Bonds soar on Fed decision

Treasury prices advance after Fed rate cut, consideration of purchasing government debt.

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By David Goldman, staff writer

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NEW YORK ( -- Treasurys rallied Tuesday after the Federal Reserve cut interest rates to historic lows and said it would consider a plan to buy up droves of government bonds.

The Federal Open Market Committee continued its 15-month rate-cutting campaign by slashing its key funds rate to a target of 0% to 0.25% from 1% at the conclusion of its two-day meeting Tuesday afternoon.

The Fed uses its rate-cutting tool in an attempt to boost the economy by lowering the benchmark targeted lending rate between financial institutions. Mired in an ongoing credit crisis, the Fed hopes cutting rates to historic lows will encourage banks to lend, stimulate much-needed job growth and help put the economy on the road to recovery from a now 13-month recession.

Those cuts, which have taken the federal funds rate down 5 to 5.25 percentage points thus far since the rate stood at 5.25% in September 2007, tend to be inflationary, driving down demand for Treasurys with a devalued dollar.

But investors have not needed to worry about inflation recently. The Department of Labor reported Tuesday morning that consumer prices fell by a record 1.7%, with inflation rising just 2% year over year - within the Fed's perceived comfort zone.

"Inflationary pressures have diminished appreciably," the FOMC said in a statement. "In light of the declines in the prices of energy and other commodities and the weaker prospects for economic activity, the Committee expects inflation to moderate further in coming quarters."

Treasurys also soared after the Fed said it plans to look into purchasing large amounts of long-term Treasurys, perhaps as a way of boosting the housing market. Though prices are already at historic highs, they will have more room to grow if the government begins to buy up its own long-term debt.

"Most buyers right now believe that old adage, 'You can't fight the Fed,'" said Kenneth Naehu, managing director of Bel Air Investment Advisors. "Clearly, otherwise, the 10-year and 30-year bonds are not attractive at these low levels."

By purchasing 10-year Treasurys in large volume, the Fed could potentially help to lower mortgage rates for prospective homebuyers. Thirty-year fixed rate mortgages, which have historically moved in step with the 10-year note, currently hover around 5.5% despite 10-year Treasury yields of less than 2.5%. Before the credit crunch, the rates were more typically within a range of 1.5 to 2 percentage points from one another.

"The combination of low home prices and low mortgage rates will make home affordability so much higher," said Bernard Baumohl, chief economist for the Economic Outlook Group. "Ultimately, housing is the epicenter that's holding back the banks and the economy from growing."

Buying up droves of Treasurys may also help encourage banks to lend, as government yields dip even lower into already historic lows. Gaining little return on those investments, banks may be forced to return to their traditional money-maker, issuing loans.

Analysts warn that investors buying up long-term bonds may be taking on considerable risk. With fear the predominant reason for purchasing government bonds, a shift in market sentiment could mean a sudden and massive exit from the Treasury market.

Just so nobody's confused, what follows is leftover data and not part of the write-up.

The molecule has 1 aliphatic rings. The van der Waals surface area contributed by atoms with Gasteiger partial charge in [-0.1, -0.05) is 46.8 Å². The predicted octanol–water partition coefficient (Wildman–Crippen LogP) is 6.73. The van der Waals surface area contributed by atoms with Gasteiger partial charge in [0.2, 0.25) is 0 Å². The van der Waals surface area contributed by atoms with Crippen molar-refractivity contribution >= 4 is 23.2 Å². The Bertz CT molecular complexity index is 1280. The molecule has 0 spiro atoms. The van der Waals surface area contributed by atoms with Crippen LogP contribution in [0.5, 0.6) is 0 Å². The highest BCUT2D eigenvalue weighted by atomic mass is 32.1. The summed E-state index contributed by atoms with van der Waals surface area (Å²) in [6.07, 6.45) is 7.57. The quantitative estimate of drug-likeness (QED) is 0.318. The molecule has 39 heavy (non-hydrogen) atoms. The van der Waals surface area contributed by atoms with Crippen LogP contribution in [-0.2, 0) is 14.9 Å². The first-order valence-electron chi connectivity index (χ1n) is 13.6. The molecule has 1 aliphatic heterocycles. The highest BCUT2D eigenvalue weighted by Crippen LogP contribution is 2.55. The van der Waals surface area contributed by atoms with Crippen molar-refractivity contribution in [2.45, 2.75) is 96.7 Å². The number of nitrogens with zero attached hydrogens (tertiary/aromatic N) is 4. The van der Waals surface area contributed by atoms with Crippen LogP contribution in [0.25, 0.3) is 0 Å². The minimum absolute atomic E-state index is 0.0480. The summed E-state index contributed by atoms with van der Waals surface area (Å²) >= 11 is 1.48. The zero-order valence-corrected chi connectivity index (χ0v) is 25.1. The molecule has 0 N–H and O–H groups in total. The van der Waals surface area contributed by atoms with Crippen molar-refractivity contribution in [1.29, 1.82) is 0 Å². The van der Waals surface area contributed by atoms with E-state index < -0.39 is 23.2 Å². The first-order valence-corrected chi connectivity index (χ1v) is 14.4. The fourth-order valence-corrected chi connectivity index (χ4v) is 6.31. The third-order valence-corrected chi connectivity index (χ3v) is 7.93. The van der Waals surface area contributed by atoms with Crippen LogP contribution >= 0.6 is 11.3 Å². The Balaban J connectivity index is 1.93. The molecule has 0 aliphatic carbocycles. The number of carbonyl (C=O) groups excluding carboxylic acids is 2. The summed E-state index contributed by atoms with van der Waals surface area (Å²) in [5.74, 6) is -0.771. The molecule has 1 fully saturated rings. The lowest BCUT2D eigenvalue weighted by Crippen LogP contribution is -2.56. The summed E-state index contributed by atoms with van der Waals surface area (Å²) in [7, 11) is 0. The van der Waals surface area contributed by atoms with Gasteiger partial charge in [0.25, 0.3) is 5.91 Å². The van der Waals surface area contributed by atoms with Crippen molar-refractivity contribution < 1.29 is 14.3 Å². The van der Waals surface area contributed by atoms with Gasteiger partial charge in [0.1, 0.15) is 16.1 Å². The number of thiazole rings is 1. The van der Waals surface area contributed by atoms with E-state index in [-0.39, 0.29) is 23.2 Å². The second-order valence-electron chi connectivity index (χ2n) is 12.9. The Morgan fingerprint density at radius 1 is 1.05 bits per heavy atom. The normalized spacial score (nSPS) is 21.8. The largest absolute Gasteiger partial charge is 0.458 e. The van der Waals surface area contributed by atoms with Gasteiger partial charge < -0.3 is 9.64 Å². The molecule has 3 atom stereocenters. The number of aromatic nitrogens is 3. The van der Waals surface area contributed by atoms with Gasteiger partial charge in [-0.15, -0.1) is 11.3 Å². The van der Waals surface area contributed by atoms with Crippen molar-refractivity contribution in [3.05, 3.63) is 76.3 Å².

"The market could reverse itself in a heartbeat," said Naehu. "When risky assets become more attractive and the economy is on the mend, it will lead to a violent sell-off. Buying long-term bonds is not for the feint of heart."

Bonds rise, rates mixed

Treasurys had been mixed just ahead of the Fed announcement, with all but the 30-year long bond showing declines.

Following the rate-cut announcement, the benchmark 10-year Treasury was up 1 10/32 to 112 6/32 and its yield slipped to 2.36% from 2.51% from late Monday. Bond prices and yields move in opposite directions.

The 30-year rose 2 to 132 8/32 and its yield dipped to 2.86% from 2.95%.

The 2-year note, which is typically most affected by changes to short-term interest rates, was up 5/32 to 101 4/32, while its yield fell to 0.65% from 0.75%.

The yield on the 3-month note rose to 0.03% from 0.02%, and has been hovering around 0% for days. Yields near the zero mark on short-term bills are an indication that investors are completely risk-averse, putting safety at a priority above profit.

Meanwhile, lending rates between banks remained near record low levels. The overnight Libor rate rose to 0.16% from 0.12%, and the 3-month Libor rate fell to 1.85% from 1.87% late Monday, according to

Libor, the London Interbank Offered Rate, is a daily average of what 16 different banks charge other banks to lend money in London, and is used to calculate adjustable-rate mortgages. More than $350 trillion in assets are tied to Libor.

Two market gauges showed confidence edging higher.

The "TED spread" narrowed to 1.81 percentage points from 1.86 percentage points Thursday. The TED spread measures the difference between the 3-month Libor and the 3-month Treasury bill, and is a key indicator of risk. The higher the spread, the more unwilling investors are to take risks.

Another indicator, the Libor-OIS spread, soared to 1.7 percentage points from 1.55 percentage points as the Overnight Index Swap rate plummeted to 0.17% from an opening level of 0.32% Tuesday.

OIS is the actual rate for which the Fed sets its target. The Libor-OIS spread measures how much cash is available for lending between banks, and is used for determining lending rates. The bigger the spread, the less cash is available for lending. To top of page

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